Suttle LaboratoryAbout the Image
Marine Virology and Microbiology
Viruses and bacteria from 1.5mL of subsurface water collected from the Crystal Cave, Naica, Mexico. Magnification: 1000x
Viruses and bacteria from 1.5mL of subsurface water collected from the Crystal Cave, Naica, Mexico. Magnification: 1000x   

Curtis A. Suttle, FRSC
Professor of Earth & Ocean Sciences, Microbiology & Immunology, and Botany; Associate Dean of Science
University of British Columbia

Curtis Suttle holds a B.Sc. (hons) degree in Zoology and a Ph.D. in Botany, from the University of British Columbia. He held positions as the Coastal Marine Scholar at the State University of New York at Stony Brook and an Associate Professor at the University of Texas at Austin, before returning to UBC where he is currently Professor of Earth & Ocean Sciences, Microbiology & Immunology, and Botany, as well as, Associate Dean of Science for Research.

Dr. Suttle is one of the World's leading marine virologists, and is among a small group of researchers that is credited with launching the field of marine virology nearly twenty years ago. These studies demonstrated that viruses are not only the most abundant and genetically diverse biological entities in the World's oceans, but they are major agents of mortality. The results have had a significant impact on our understanding of nutrient and energy flow in the oceans, and have been a catalyst in the re-invigoration of phage biology and environmental virology. His contributions cross over many fields including biological oceanography, environmental microbiology, microbial ecology, virology and phycology. His active research program encompasses environmental microbiology and virology, but primarily focuses on viruses, their diversity and the roles that they play in the global system. He has active projects examining viruses in extreme environments including high-Arctic ecosystems and the deep sub-surface, as well as studies of natural reservoirs of viral pathogens, the use of viruses as environmental proxies, the isolation and characterization of unusual viruses, the evolution and diversity of viruses and viral communities, and viruses as proxies for life on other planets.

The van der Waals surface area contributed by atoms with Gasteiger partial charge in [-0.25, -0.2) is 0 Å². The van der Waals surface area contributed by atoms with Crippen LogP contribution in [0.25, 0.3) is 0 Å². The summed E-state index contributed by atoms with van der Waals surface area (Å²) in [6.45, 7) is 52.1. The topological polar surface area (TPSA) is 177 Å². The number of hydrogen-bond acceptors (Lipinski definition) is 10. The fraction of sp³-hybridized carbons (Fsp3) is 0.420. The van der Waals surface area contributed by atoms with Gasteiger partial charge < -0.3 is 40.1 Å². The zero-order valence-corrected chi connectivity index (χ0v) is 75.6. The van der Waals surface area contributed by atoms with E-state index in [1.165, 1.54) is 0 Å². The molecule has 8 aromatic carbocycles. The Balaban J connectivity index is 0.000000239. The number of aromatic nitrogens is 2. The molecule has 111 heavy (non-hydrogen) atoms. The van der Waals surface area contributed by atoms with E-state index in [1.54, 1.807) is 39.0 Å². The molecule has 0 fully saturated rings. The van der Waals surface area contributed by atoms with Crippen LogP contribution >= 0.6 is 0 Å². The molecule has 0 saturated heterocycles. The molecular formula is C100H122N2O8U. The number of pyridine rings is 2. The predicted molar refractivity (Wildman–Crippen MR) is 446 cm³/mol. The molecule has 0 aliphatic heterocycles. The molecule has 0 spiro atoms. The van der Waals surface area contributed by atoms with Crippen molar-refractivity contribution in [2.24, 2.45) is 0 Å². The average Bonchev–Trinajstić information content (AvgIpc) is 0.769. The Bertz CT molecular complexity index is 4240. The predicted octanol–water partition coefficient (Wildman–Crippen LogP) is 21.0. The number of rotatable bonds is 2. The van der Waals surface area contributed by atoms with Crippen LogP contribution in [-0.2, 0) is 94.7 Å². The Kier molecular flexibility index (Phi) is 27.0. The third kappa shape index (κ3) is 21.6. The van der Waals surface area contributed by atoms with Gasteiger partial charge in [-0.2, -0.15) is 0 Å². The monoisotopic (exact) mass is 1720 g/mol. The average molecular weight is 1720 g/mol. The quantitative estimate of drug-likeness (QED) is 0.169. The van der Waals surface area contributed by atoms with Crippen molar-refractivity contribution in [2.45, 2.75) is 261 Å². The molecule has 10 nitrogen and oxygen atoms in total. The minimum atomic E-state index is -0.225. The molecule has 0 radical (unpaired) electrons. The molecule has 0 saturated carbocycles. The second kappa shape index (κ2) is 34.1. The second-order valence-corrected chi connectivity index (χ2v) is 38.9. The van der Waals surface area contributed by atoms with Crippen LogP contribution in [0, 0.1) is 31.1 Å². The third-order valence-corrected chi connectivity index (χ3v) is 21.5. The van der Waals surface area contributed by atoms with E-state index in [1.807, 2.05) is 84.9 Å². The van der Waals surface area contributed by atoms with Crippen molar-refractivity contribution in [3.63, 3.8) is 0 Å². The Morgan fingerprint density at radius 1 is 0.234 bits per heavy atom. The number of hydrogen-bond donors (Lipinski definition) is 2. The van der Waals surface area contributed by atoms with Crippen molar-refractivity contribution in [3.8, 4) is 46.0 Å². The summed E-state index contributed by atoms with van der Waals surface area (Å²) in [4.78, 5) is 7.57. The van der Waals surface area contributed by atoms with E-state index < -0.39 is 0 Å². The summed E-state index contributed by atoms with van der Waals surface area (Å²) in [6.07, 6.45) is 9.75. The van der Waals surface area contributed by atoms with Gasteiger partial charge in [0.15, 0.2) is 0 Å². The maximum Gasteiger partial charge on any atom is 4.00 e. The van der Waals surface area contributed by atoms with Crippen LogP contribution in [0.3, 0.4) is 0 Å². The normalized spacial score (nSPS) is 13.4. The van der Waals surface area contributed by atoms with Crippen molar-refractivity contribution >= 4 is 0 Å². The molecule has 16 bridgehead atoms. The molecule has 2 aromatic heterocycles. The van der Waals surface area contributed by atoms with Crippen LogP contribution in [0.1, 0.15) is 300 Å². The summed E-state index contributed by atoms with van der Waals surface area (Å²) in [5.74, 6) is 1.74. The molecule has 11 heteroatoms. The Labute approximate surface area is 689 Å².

He has authored over 100 scientific papers, and has published in many of the most highly ranked journals including Nature, Science and Proceedings of the U.S. National Academy of Sciences. Recently, he spearheaded the publication of one of the first open-access books, which makes state-of-the-art methods in aquatic virus research freely available worldwide. As a frequently invited speaker at Universities and International symposia, as well as a commentator in print, video and television, he makes a persuasive case that viruses encompass most of the genetic diversity on Earth and are major drivers of global biogeochemical cycles. His scholarship has been recognized by being elected as a Fellow of the Royal Society of Canada, appointed as a Fellow of the Canadian Institute for Advanced Research, and recipient of the A.G. Huntsman Award for Excellence in Marine Science. He has been an active member of numerous scientific societies and has held elected office in the American Society of Microbiology, the American Society of Limnology and Oceanography, and the International Committee on the Taxonomy of Viruses. He has had editorial responsibilities for Limnology and Oceanography, Aquatic Microbial Ecology, Environmental Microbiology and Microbial Ecology.